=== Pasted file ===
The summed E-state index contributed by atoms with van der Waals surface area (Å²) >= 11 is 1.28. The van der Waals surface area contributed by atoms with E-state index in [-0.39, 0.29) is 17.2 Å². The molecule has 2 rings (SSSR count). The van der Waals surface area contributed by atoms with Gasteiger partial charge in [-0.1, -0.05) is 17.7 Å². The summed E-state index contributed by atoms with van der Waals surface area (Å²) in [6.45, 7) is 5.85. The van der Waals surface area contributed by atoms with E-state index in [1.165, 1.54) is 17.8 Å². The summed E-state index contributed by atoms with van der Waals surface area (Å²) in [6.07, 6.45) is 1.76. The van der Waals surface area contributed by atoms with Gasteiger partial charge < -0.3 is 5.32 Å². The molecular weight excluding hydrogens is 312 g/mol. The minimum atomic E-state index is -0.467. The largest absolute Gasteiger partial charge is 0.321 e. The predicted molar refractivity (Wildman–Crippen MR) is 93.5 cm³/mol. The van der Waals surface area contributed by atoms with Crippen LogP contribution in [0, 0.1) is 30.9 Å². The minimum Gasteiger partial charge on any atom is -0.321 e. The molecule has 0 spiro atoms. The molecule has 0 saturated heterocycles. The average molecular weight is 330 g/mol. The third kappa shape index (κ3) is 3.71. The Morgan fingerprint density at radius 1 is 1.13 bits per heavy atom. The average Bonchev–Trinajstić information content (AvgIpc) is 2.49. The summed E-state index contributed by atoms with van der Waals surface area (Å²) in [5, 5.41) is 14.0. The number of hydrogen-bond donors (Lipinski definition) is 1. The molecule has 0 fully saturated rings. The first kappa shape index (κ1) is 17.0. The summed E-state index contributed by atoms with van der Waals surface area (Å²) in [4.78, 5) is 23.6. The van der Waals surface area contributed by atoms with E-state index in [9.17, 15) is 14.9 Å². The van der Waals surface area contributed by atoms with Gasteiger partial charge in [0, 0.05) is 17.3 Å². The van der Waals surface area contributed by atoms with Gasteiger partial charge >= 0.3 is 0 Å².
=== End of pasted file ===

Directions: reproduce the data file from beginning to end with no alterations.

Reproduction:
The summed E-state index contributed by atoms with van der Waals surface area (Å²) >= 11 is 1.28. The van der Waals surface area contributed by atoms with E-state index in [-0.39, 0.29) is 17.2 Å². The molecule has 2 rings (SSSR count). The van der Waals surface area contributed by atoms with Gasteiger partial charge in [-0.1, -0.05) is 17.7 Å². The summed E-state index contributed by atoms with van der Waals surface area (Å²) in [6.45, 7) is 5.85. The van der Waals surface area contributed by atoms with E-state index in [1.165, 1.54) is 17.8 Å². The summed E-state index contributed by atoms with van der Waals surface area (Å²) in [6.07, 6.45) is 1.76. The van der Waals surface area contributed by atoms with Gasteiger partial charge < -0.3 is 5.32 Å². The molecular weight excluding hydrogens is 312 g/mol. The minimum atomic E-state index is -0.467. The largest absolute Gasteiger partial charge is 0.321 e. The predicted molar refractivity (Wildman–Crippen MR) is 93.5 cm³/mol. The van der Waals surface area contributed by atoms with Crippen LogP contribution in [0, 0.1) is 30.9 Å². The minimum Gasteiger partial charge on any atom is -0.321 e. The molecule has 0 spiro atoms. The molecule has 0 saturated heterocycles. The average molecular weight is 330 g/mol. The third kappa shape index (κ3) is 3.71. The Morgan fingerprint density at radius 1 is 1.13 bits per heavy atom. The average Bonchev–Trinajstić information content (AvgIpc) is 2.49. The summed E-state index contributed by atoms with van der Waals surface area (Å²) in [5, 5.41) is 14.0. The number of hydrogen-bond donors (Lipinski definition) is 1. The molecule has 0 fully saturated rings. The first kappa shape index (κ1) is 17.0. The summed E-state index contributed by atoms with van der Waals surface area (Å²) in [4.78, 5) is 23.6. The van der Waals surface area contributed by atoms with E-state index in [9.17, 15) is 14.9 Å². The van der Waals surface area contributed by atoms with Gasteiger partial charge in [0, 0.05) is 17.3 Å². The van der Waals surface area contributed by atoms with Gasteiger partial charge >= 0.3 is 0 Å².